WASHINGTON -- One of the travel industry's favorite government
policies, the visa waiver program, could make it easier for
terrorists to enter the U.S., a security expert has warned.
Testifying before the House Subcommittee on Immigration and
Claims, Yonah Alexander, director of the International Center for
Terrorism Studies, said the vulnerability of the program is that it
allows visitors from certain qualifying, low risk, countries to
visit the U.S. for up to 90 days without a visa, and that means no
In exchange, those countries permit U.S. visitors to enter
without a visa.
While the program has been a boon to tourism, Alexander said
U.S. authorities have "failed to appreciate the magnitude of the
But, Peter Becraft, deputy commissioner for the Immigration
& Naturalization Service, noted that none of the individuals
involved in the Sept. 11 terrorist attacks had entered the U.S.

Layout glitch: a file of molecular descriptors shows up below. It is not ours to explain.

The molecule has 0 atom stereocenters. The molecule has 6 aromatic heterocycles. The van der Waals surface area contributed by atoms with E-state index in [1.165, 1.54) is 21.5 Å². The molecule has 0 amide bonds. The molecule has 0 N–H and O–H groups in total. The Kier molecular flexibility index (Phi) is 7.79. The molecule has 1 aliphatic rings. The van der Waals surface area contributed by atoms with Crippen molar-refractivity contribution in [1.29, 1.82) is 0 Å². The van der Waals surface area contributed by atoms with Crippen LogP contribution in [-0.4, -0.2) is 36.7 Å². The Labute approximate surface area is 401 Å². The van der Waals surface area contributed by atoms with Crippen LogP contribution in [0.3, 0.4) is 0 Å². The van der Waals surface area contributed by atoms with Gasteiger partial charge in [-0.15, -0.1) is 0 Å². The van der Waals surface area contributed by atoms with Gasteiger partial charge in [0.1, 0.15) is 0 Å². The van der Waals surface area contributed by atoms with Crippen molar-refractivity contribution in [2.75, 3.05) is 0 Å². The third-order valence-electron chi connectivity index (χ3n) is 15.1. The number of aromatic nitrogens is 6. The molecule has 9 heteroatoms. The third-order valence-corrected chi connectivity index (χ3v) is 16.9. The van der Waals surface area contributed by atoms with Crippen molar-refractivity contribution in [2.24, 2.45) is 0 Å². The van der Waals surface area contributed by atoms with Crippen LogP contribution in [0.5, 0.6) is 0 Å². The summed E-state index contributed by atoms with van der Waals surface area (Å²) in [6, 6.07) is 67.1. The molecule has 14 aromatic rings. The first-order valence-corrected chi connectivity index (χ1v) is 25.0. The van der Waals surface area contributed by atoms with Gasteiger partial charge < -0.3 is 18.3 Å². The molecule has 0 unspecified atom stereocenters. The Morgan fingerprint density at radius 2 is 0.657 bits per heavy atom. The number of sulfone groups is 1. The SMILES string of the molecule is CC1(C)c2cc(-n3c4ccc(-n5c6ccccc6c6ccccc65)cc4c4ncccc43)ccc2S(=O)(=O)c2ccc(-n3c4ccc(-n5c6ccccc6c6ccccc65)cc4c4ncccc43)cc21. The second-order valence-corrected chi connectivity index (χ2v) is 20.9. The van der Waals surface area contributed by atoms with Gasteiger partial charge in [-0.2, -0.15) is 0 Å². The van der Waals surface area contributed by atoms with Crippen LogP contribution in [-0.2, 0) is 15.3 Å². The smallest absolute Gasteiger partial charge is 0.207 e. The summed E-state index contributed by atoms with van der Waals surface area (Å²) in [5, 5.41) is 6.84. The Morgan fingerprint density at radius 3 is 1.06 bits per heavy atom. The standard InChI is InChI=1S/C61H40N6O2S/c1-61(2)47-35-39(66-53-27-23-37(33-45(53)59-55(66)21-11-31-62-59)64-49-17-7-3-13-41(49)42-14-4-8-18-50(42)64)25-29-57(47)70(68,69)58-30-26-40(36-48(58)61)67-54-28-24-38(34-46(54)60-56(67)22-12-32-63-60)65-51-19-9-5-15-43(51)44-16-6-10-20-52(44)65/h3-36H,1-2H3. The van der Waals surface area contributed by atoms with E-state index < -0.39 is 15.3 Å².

under the visa waiver program.
Most had legitimate, legal visas and passports, he said.
Becraft conceded there have been problems with the program,
largely due the inconsistent compliance by the participating
And while the U.S. has no viable system in place to determine
whether visitors actually leave after 90 days, Becraft said the
program is valuable because it allows immigration officials to
focus resources on high-risk individuals.
Despite some criticism of the program, no one suggested
canceling it, and the testimony from William Norman, president of
the Travel Industry Association of America, reiterated the travel
industry's long-standing support of the program.
He said, "The rationale that underlies its creation and
existence is as sound as ever."